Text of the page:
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Aug 28, 2019

MIT Researchers Build Functional Carbon Nanotube Microprocessor

Posted by in categories: computing, nanotechnology, particle physics

Scientists at MIT built a 16-bit microprocessor out of carbon nanotubes and even ran a program on it, a new paper reports.

Silicon-based computer processors seem to be approaching a limit to how small they can be scaled, so researchers are looking for other materials that might make for useful processors. It appears that transistors made from tubes of rolled-up, single-atom-thick sheets of carbon, called carbon nanotubes, could one day have more computational power while requiring less energy than silicon.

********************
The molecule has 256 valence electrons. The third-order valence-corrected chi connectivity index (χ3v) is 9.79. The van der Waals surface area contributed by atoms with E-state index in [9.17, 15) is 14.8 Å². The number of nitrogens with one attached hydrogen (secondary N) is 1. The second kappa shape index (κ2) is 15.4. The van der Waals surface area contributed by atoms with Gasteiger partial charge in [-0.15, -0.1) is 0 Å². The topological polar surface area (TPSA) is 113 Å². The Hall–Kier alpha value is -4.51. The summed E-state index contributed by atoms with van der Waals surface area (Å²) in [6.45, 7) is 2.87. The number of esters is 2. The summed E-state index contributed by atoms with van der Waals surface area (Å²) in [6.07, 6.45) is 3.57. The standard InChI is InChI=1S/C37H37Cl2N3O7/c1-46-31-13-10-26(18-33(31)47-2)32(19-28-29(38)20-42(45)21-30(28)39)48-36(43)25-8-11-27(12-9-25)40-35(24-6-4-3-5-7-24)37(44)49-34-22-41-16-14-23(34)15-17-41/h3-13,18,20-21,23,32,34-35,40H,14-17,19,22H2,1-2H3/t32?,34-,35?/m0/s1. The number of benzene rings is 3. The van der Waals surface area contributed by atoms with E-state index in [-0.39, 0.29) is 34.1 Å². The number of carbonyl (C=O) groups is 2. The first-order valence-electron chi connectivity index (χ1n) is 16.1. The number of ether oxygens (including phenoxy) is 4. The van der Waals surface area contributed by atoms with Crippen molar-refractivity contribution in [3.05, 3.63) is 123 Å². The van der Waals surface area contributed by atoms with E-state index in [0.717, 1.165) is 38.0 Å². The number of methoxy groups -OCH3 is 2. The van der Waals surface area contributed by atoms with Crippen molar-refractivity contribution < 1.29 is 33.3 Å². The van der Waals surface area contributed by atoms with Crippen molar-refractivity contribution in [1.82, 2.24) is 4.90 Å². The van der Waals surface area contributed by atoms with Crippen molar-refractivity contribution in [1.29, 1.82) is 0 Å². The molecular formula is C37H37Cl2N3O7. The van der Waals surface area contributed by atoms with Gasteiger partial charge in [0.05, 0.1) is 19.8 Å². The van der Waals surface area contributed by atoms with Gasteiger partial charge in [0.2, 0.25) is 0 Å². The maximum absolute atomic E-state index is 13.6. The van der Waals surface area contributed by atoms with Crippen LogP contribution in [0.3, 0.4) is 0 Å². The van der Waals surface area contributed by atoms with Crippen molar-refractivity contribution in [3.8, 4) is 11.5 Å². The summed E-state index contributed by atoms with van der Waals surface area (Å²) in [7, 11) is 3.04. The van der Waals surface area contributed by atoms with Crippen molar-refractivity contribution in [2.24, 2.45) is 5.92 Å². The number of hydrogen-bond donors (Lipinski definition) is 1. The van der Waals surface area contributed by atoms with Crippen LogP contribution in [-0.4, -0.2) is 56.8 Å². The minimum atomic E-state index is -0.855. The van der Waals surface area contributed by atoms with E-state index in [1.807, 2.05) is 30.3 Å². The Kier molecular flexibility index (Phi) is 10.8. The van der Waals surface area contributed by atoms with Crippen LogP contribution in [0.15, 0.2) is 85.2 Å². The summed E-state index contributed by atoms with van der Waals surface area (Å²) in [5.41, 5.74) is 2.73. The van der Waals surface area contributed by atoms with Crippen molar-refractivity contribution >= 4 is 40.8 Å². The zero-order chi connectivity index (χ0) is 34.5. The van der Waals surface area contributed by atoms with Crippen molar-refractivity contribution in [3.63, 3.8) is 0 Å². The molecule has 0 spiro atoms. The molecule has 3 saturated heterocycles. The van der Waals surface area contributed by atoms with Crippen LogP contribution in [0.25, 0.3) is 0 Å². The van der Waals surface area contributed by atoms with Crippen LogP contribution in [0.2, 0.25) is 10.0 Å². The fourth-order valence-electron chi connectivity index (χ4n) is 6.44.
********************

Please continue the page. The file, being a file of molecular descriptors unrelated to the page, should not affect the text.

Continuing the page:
“This work is particularly exciting because carbon nanotubes are one of the most promising supplements in the future of beyond-silicon computers,” Max Shulaker, the study’s corresponding author and assistant professor at MIT, told Gizmodo.

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